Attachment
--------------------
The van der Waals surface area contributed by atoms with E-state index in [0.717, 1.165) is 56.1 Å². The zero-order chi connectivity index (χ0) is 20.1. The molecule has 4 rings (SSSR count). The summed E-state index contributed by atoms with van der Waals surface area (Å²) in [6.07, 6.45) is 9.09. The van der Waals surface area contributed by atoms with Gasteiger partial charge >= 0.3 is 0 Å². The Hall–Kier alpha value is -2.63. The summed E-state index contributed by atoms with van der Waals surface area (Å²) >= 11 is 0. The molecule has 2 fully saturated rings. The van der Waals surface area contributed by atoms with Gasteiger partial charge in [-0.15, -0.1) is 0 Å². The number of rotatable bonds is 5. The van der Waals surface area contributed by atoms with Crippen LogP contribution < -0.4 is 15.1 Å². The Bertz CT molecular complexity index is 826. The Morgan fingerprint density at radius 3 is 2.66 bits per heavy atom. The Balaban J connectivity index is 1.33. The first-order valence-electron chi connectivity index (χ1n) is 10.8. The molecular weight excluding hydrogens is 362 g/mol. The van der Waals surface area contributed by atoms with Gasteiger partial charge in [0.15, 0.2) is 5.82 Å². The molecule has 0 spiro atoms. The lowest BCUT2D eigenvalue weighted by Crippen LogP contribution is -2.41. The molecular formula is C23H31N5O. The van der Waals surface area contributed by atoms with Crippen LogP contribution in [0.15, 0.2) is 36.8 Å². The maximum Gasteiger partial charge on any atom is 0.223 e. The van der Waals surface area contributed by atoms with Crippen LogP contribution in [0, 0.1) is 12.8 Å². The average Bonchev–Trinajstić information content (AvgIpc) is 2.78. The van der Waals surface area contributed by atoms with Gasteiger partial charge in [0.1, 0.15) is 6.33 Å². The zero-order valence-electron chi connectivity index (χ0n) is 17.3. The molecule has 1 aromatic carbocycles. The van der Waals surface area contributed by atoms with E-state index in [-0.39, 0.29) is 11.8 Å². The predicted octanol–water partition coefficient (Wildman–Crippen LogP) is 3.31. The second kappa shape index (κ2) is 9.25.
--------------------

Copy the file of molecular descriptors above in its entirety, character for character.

The van der Waals surface area contributed by atoms with E-state index in [0.717, 1.165) is 56.1 Å². The zero-order chi connectivity index (χ0) is 20.1. The molecule has 4 rings (SSSR count). The summed E-state index contributed by atoms with van der Waals surface area (Å²) in [6.07, 6.45) is 9.09. The van der Waals surface area contributed by atoms with Gasteiger partial charge >= 0.3 is 0 Å². The Hall–Kier alpha value is -2.63. The summed E-state index contributed by atoms with van der Waals surface area (Å²) >= 11 is 0. The molecule has 2 fully saturated rings. The van der Waals surface area contributed by atoms with Gasteiger partial charge in [-0.15, -0.1) is 0 Å². The number of rotatable bonds is 5. The van der Waals surface area contributed by atoms with Crippen LogP contribution < -0.4 is 15.1 Å². The Bertz CT molecular complexity index is 826. The Morgan fingerprint density at radius 3 is 2.66 bits per heavy atom. The Balaban J connectivity index is 1.33. The first-order valence-electron chi connectivity index (χ1n) is 10.8. The molecular weight excluding hydrogens is 362 g/mol. The van der Waals surface area contributed by atoms with Gasteiger partial charge in [0.15, 0.2) is 5.82 Å². The molecule has 0 spiro atoms. The lowest BCUT2D eigenvalue weighted by Crippen LogP contribution is -2.41. The molecular formula is C23H31N5O. The van der Waals surface area contributed by atoms with Crippen LogP contribution in [0.15, 0.2) is 36.8 Å². The maximum Gasteiger partial charge on any atom is 0.223 e. The van der Waals surface area contributed by atoms with Crippen LogP contribution in [0, 0.1) is 12.8 Å². The average Bonchev–Trinajstić information content (AvgIpc) is 2.78. The van der Waals surface area contributed by atoms with Gasteiger partial charge in [0.1, 0.15) is 6.33 Å². The zero-order valence-electron chi connectivity index (χ0n) is 17.3. The molecule has 1 aromatic carbocycles. The van der Waals surface area contributed by atoms with E-state index in [-0.39, 0.29) is 11.8 Å². The predicted octanol–water partition coefficient (Wildman–Crippen LogP) is 3.31. The second kappa shape index (κ2) is 9.25.